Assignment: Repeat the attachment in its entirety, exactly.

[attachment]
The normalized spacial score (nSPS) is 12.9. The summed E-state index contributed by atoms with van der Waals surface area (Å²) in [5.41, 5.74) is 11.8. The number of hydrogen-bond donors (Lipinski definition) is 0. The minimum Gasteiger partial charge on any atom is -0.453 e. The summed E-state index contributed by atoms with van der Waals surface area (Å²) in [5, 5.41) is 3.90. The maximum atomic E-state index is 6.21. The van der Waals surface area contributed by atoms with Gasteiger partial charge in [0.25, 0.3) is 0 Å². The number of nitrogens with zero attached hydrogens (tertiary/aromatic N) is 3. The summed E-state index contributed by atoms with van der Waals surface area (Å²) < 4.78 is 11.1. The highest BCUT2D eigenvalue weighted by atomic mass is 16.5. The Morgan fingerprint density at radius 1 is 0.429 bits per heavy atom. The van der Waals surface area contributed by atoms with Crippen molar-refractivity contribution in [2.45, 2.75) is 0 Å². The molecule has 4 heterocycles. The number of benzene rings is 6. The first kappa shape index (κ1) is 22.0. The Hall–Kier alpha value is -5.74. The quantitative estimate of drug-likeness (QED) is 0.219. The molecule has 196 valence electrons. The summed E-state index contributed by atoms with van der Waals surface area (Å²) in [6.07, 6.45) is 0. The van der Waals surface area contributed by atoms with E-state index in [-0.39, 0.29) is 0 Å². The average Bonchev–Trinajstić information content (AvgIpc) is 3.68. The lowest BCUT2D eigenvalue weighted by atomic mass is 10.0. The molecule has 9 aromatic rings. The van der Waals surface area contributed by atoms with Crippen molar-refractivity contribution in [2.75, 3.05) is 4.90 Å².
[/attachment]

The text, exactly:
The normalized spacial score (nSPS) is 12.9. The summed E-state index contributed by atoms with van der Waals surface area (Å²) in [5.41, 5.74) is 11.8. The number of hydrogen-bond donors (Lipinski definition) is 0. The minimum Gasteiger partial charge on any atom is -0.453 e. The summed E-state index contributed by atoms with van der Waals surface area (Å²) in [5, 5.41) is 3.90. The maximum atomic E-state index is 6.21. The van der Waals surface area contributed by atoms with Gasteiger partial charge in [0.25, 0.3) is 0 Å². The number of nitrogens with zero attached hydrogens (tertiary/aromatic N) is 3. The summed E-state index contributed by atoms with van der Waals surface area (Å²) < 4.78 is 11.1. The highest BCUT2D eigenvalue weighted by atomic mass is 16.5. The Morgan fingerprint density at radius 1 is 0.429 bits per heavy atom. The van der Waals surface area contributed by atoms with Crippen molar-refractivity contribution in [2.45, 2.75) is 0 Å². The molecule has 4 heterocycles. The number of benzene rings is 6. The first kappa shape index (κ1) is 22.0. The Hall–Kier alpha value is -5.74. The quantitative estimate of drug-likeness (QED) is 0.219. The molecule has 196 valence electrons. The summed E-state index contributed by atoms with van der Waals surface area (Å²) in [6.07, 6.45) is 0. The van der Waals surface area contributed by atoms with E-state index in [-0.39, 0.29) is 0 Å². The average Bonchev–Trinajstić information content (AvgIpc) is 3.68. The lowest BCUT2D eigenvalue weighted by atomic mass is 10.0. The molecule has 9 aromatic rings. The van der Waals surface area contributed by atoms with Crippen molar-refractivity contribution in [2.75, 3.05) is 4.90 Å².